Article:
Howling wind that had gusted to more than 50 mph grounded air-based firefighting efforts in Oklahoma and drove blazes that scorched neighborhoods like "a war zone," Midwest City Police Chief Brandon Clabes said.
A fire ignited by a broken natural gas line blackened vehicles and destroyed about 25 homes in this suburb southeast of Oklahoma City, Clabes said.
"The wind is the biggest issue, because we can’t get ahead of the fires," Midwest City Fire Marshal Jerry Lojka said. The National Weather Service said wind gusts still topped 40 mph by Thursday evening.
Oklahoma County Sheriff John Wetsel said an estimated 100 homes or other structures were damaged or destroyed in northeast Oklahoma County, which includes Midwest City.
In Lincoln County, Okla., a firefighter suffered major burns and was taken to an Oklahoma City hospital, Chandler Emergency Management Director Larry Hicks said.
Hicks said some crews already helping with blazes were being redirected because "there are fires everywhere."
"We’ve got fires breaking out where they’ve already been put out," he said.
Tricia Smith, who fled her home in Midwest City, said the fire engulfed parts of her neighborhood.
"We thought we were safe, but in 30 minutes the fire went everywhere," she said.
Most of the state was under high-wind warnings and red-flag warnings, which indicate extreme fire danger, and the eastern half of the state was under a tornado watch.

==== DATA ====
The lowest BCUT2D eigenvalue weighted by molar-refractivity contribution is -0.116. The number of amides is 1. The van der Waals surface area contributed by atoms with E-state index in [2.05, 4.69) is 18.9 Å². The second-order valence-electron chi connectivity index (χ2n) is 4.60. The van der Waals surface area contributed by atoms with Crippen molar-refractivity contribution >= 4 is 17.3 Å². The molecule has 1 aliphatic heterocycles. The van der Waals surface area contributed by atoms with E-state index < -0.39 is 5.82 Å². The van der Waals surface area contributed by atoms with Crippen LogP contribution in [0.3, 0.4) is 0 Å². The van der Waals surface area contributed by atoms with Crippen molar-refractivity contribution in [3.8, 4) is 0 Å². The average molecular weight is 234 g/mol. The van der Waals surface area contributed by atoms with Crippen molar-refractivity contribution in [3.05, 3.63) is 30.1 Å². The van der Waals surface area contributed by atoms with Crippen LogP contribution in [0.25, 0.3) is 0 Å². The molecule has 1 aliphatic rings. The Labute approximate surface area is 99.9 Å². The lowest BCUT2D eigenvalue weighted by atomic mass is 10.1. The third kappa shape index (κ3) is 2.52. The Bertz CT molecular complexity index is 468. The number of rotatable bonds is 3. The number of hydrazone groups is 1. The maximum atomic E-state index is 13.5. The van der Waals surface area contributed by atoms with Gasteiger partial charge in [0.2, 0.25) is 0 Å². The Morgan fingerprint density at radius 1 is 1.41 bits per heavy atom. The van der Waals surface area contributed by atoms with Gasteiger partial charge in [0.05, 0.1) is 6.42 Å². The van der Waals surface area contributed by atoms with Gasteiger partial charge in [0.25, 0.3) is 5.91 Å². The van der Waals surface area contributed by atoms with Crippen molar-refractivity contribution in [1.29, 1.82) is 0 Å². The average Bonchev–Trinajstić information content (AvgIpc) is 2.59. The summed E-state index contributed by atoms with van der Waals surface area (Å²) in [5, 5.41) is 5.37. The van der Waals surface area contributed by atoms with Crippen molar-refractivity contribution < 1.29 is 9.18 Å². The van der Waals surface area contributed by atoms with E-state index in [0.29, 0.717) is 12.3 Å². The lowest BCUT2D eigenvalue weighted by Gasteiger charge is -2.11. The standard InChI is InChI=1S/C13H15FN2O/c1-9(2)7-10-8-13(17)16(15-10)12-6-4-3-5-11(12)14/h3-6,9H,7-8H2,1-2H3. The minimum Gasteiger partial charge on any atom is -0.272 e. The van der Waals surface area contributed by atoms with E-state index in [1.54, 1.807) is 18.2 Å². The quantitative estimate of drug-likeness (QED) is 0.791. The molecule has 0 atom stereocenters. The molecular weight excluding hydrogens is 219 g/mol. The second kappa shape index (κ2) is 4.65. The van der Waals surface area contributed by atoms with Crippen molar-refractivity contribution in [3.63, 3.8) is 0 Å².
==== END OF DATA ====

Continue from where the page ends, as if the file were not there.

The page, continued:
Near Lindsay, about 55 miles south of Oklahoma City, 12 homes were destroyed and 20 others were being threatened, said Eric Johnson, city manager in nearby Purcell. At least six homes and one church were destroyed in Carter County, and the number of destroyed properties was expected to rise, said Chester Agan, county assistant emergency management director.
Interstate 35, the state’s main north-south highway, was closed in Carter County as well as Payne County, where at least 12 agencies were battling a blaze estimated to be five to six miles wide, said Kirk Mittlestet, emergency management director for Stillwater. Wind-whipped grass fires in western Oklahoma also closed state Highway 152.
In Texas, firefighters near the Oklahoma state line battled a nearly 8-square-mile wildfire near Electra that destroyed two commercial buildings, according to the Texas Forest Service. About 800 people were evacuated but were allowed to return by evening as the fire was contained, authorities said.